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Senior Loan Officer Opinion Survey on
Bank Lending Practices

About the survey

Supporting Statement for the
Senior Loan Officer Opinion Survey on Bank Lending Practices
(FR 2018; OMB No. 7100-0058)

The Board of Governors of the Federal Reserve System, under delegated authority from the Office of Management and Budget (OMB) proposes to extend for three years, with revision, the Senior Loan Officer Opinion Survey on Bank Lending Practices (FR 2018; OMB No. 7100-0058). A senior loan officer at each respondent bank completes this voluntary survey through an electronic submission, up to six times a year. Consistent with the Senior Financial Officer Survey (FR 2023; OMB No. 7100-0223), senior staff at the Reserve Banks with knowledge of bank lending practices usually administers the survey. The current reporting panel consists of up to 60 large domestically chartered commercial banks and up to 24 large U.S. branches and agencies of foreign banks. The purpose of the survey is to provide qualitative and limited quantitative information on credit availability and demand, as well as on evolving developments and lending practices in the U.S. loan markets. A portion of the questions in each survey typically covers special topics of timely interest; therefore, a sample form is not included in this proposal.

Although the Federal Reserve has the authority to conduct the survey up to six times a year, the survey has typically been conducted only four times a year since 1992. Consistent with the FR 2023, other types of respondents, such as other depository institutions, bank holding companies, or other financial entities, may be surveyed, if appropriate.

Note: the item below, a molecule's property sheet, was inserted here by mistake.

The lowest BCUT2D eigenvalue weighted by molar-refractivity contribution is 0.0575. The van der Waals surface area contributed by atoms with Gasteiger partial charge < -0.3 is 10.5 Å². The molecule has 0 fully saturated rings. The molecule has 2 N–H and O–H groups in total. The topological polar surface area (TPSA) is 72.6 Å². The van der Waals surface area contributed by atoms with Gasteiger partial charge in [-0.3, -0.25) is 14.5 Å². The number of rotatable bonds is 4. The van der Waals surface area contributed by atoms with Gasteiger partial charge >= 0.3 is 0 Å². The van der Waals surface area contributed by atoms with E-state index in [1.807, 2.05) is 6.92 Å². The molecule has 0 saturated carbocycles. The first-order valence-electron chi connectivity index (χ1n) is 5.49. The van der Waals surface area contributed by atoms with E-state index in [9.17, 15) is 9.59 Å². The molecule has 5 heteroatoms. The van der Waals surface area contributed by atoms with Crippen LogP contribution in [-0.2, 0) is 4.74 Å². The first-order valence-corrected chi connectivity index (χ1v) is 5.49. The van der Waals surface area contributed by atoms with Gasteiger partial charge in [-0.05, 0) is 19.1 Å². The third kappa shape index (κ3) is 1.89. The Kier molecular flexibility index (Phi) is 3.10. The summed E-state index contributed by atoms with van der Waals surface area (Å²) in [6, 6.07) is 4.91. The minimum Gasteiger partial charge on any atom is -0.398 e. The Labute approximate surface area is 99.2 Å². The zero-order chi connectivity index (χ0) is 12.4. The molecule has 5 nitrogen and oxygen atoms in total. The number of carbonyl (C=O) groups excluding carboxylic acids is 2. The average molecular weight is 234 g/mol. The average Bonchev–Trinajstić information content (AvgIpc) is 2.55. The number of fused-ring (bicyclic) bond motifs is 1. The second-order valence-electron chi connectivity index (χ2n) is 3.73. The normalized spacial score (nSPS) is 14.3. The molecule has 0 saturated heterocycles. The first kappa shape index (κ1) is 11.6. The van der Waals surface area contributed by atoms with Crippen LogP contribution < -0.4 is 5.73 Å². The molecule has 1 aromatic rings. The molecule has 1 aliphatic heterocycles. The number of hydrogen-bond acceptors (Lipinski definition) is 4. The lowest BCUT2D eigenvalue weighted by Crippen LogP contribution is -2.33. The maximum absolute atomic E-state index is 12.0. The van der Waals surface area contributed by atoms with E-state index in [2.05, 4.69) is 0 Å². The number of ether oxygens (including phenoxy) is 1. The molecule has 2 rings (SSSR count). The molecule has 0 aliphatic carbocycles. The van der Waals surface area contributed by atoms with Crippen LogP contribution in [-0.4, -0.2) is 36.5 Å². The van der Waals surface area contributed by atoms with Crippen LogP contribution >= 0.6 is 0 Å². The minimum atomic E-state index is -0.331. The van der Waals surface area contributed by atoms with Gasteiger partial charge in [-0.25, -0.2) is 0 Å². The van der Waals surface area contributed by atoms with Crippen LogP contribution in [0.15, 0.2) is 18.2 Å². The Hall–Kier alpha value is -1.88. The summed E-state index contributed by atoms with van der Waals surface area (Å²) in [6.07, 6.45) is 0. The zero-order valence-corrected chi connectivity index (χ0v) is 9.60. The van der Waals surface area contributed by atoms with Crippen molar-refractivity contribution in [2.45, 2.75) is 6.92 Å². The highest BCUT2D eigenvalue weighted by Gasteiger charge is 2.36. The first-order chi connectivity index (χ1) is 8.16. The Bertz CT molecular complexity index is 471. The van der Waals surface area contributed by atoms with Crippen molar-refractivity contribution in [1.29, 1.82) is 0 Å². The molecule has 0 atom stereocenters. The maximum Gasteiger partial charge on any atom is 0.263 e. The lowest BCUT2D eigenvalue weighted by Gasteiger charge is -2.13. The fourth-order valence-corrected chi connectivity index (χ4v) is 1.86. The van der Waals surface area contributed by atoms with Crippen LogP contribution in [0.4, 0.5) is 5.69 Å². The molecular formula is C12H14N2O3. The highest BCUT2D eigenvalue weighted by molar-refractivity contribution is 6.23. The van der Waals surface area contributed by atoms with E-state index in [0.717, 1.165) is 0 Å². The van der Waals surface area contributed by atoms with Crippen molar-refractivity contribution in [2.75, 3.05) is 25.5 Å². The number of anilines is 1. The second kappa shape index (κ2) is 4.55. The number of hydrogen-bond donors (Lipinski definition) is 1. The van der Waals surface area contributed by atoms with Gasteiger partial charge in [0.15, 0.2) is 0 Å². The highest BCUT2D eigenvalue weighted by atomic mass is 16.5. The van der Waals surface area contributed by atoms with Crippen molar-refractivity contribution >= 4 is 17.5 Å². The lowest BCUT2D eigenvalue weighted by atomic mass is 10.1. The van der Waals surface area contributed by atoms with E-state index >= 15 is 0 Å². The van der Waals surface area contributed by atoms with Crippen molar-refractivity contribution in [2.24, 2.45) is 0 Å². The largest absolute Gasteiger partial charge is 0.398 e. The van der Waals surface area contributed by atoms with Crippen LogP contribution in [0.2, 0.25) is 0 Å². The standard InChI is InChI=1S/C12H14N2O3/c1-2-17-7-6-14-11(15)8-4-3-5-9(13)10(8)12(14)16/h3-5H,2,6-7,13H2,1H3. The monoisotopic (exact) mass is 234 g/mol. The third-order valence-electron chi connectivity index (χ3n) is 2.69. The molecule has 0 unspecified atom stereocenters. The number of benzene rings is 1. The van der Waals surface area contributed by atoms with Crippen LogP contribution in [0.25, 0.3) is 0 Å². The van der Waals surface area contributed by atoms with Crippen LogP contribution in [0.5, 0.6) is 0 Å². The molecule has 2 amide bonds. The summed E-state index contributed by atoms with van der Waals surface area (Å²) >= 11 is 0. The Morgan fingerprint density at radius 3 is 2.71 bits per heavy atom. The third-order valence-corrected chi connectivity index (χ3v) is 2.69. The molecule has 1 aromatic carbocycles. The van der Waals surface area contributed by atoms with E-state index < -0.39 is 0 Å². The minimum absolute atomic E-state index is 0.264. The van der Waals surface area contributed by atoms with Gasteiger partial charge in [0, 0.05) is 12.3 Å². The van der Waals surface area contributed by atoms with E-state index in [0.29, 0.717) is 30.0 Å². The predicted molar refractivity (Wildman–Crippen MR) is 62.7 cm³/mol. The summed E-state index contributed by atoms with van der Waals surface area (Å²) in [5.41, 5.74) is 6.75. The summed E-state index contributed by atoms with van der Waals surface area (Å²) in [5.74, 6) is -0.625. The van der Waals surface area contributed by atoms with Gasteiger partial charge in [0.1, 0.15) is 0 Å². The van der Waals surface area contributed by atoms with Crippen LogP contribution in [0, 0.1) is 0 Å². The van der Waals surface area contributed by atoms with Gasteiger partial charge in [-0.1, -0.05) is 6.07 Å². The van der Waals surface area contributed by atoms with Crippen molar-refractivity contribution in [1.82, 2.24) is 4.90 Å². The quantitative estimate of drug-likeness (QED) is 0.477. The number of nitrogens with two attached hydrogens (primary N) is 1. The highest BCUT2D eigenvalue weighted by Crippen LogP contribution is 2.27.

The respondents' answers provide information that is critical to the Federal Reserve's monitoring of bank lending practices and credit markets. The Federal Reserve relies on the regular opportunity to solicit information from banks within the framework of the survey. Survey results from 1997 to present are available to the public on the Federal Reserve Board's website.1

Given the recent need for additional information and analysis on commercial real estate and small business lending that is less concentrated among the largest banks, the Federal Reserve proposes to increase the reporting panel by 20 domestically chartered commercial banks with total assets between $2 and $10 billion to gain a greater variety of opinions on lending conditions in those markets. The proposed revisions to the FR 2018 would change the estimated annual reporting burden from 1,008 hours to 1,248 hours, an increase of 240 hours.